Arrival at Yesterday Camp
I flew out this afternoon to Yesterday Camp with Cathy, Laura, and Momme on the second flight aboard a ski plane called a Twin Otter. These planes ferry science teams to and from McMurdo to their deep field camps. They are also embedded with those teams to transport people and equipment around the region as needed. Our mountaineer Peter, mechanic Kyler, and Camp Manager Robin arrived a week earlier to set up the camp. Michael, Alan, Ashleigh, Martin, Melissa, and our project director Patrick, arrived earlier this morning. After flying over what looked like an endless ice sheet, I looked down at the approaching camp. The tents looked like tiny Legos placed in a row in the midst of the vast ice sheet.
Upon arrival, we got to work setting up our individual mountain tents. We had to assemble the tents and dig out the snow anchors that will hold them down during the high winds on the Ross Ice Shelf. This was the first of many tasks that put the trainings of the last couple weeks to the test. It quickly became clear that much of our time, energy and attention would be focused on survival, from layering clothing to drinking lots of water to a myriad of other tasks that needed a higher level of vigilance than I had ever been accustomed to. I am increasingly grateful for the care our instructors brought to our trainings back at McMurdo.
We are outside constantly. We only go inside to eat in the galley tent and to sleep in our individual mountain tents. In both tents, there is very little space. We eat shoulder-to-shoulder, serving each other from pots of great food coming from Robin’s kitchen. Kindness radiates from every act and every sentence. Anything less would make an already uncomfortable place unlivable.
Back in the mountain tent, simple acts require major effort. Every movement is slowed down with the weight and friction of 3-4 layers of insulated clothing. For example, the routine of drying out my feet after a day in our field boots is slow, exhausting work within the confines of the tent. The tight fit of the boots around 2 layers of socks reluctantly gives way after considerable negotiations. The ceiling of the tent makes it impossible to sit fully upright, making the task more difficult. Once the socks are removed, my feet argue with themselves over whether removing the accumulated perspiration or retreating from the cold is more important. I endure the cold as long as possible before wrestling 2 new layers of socks and wiggling into the sleeping bag. This simple task of changing socks requires more time, thought, and perseverance here on the ice shelf. It made me remember those friends back home who, due to sickness or old age, must perform a myriad of repeated health care routines that drain their energy before the day even gets started.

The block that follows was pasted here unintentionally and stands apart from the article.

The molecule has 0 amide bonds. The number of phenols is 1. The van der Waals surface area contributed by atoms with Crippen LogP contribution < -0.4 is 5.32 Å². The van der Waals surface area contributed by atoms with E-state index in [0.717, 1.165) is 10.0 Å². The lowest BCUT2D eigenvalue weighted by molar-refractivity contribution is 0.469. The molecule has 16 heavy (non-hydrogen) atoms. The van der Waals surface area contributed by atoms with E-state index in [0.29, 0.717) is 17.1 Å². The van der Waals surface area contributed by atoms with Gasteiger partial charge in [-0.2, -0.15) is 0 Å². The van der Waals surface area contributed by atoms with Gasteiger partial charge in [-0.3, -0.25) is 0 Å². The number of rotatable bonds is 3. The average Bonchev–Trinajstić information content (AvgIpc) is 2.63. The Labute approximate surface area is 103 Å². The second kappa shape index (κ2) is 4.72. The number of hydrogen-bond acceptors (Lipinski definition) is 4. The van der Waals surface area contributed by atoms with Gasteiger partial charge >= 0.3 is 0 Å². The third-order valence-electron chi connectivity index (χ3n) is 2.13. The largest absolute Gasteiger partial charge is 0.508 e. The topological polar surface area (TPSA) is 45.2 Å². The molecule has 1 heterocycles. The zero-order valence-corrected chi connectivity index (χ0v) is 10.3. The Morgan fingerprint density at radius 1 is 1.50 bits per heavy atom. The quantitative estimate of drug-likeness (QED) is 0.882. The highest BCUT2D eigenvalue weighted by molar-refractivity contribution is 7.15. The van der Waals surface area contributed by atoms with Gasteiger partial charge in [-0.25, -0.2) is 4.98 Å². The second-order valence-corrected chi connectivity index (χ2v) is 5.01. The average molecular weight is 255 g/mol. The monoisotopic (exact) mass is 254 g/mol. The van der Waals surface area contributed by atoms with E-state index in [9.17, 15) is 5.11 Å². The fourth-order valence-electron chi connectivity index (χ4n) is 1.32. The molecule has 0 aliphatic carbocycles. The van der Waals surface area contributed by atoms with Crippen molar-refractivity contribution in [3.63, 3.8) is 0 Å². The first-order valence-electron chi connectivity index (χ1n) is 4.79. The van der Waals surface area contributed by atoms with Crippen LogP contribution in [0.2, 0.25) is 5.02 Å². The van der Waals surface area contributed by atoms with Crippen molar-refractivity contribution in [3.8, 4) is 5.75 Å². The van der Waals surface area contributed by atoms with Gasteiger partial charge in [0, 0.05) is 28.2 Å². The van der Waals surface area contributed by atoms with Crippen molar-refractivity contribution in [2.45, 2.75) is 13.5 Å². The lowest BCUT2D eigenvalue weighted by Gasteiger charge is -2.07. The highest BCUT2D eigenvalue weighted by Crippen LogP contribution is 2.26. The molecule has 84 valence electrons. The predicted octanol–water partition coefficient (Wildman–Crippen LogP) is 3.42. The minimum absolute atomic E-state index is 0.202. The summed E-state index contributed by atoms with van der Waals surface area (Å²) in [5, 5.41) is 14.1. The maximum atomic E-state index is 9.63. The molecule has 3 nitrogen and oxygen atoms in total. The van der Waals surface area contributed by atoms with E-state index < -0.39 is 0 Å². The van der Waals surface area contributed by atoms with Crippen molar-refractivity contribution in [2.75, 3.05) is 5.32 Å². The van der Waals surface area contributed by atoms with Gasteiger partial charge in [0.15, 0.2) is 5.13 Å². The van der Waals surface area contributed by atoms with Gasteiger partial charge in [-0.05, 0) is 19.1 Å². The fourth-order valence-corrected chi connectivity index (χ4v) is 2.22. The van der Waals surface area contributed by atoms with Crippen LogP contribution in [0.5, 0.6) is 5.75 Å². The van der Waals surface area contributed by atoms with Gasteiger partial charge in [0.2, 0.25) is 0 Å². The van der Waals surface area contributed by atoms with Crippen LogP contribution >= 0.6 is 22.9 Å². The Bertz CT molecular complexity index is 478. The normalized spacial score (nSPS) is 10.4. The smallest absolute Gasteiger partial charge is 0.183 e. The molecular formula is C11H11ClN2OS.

These routines are both individual and communal. Our vigilance includes not only taking care of ourselves but also checking in with each other to make sure no one forgets the important rituals of survival. Pete, our mountaineer, reminds us that we need to regularly ask each other about hydration, body temperature, food, etc. At home, such frequent questions about our well-being would seem overbearing and invasive. Here, they are a welcome reminder of our interdependence in the face of the dangers of the ice.
Don’t get me wrong, there is more to do here than just survival. Robin, our camp manager, is a magician in her little kitchen tent. In addition to calling in regular weather reports and managing communications with McMurdo, she cooks amazing dinners for us. Her care in the preparation of great food under unimaginable conditions demonstrates to all of us that hospitality knows no frontiers. It also demonstrates that no matter where you are good food matters.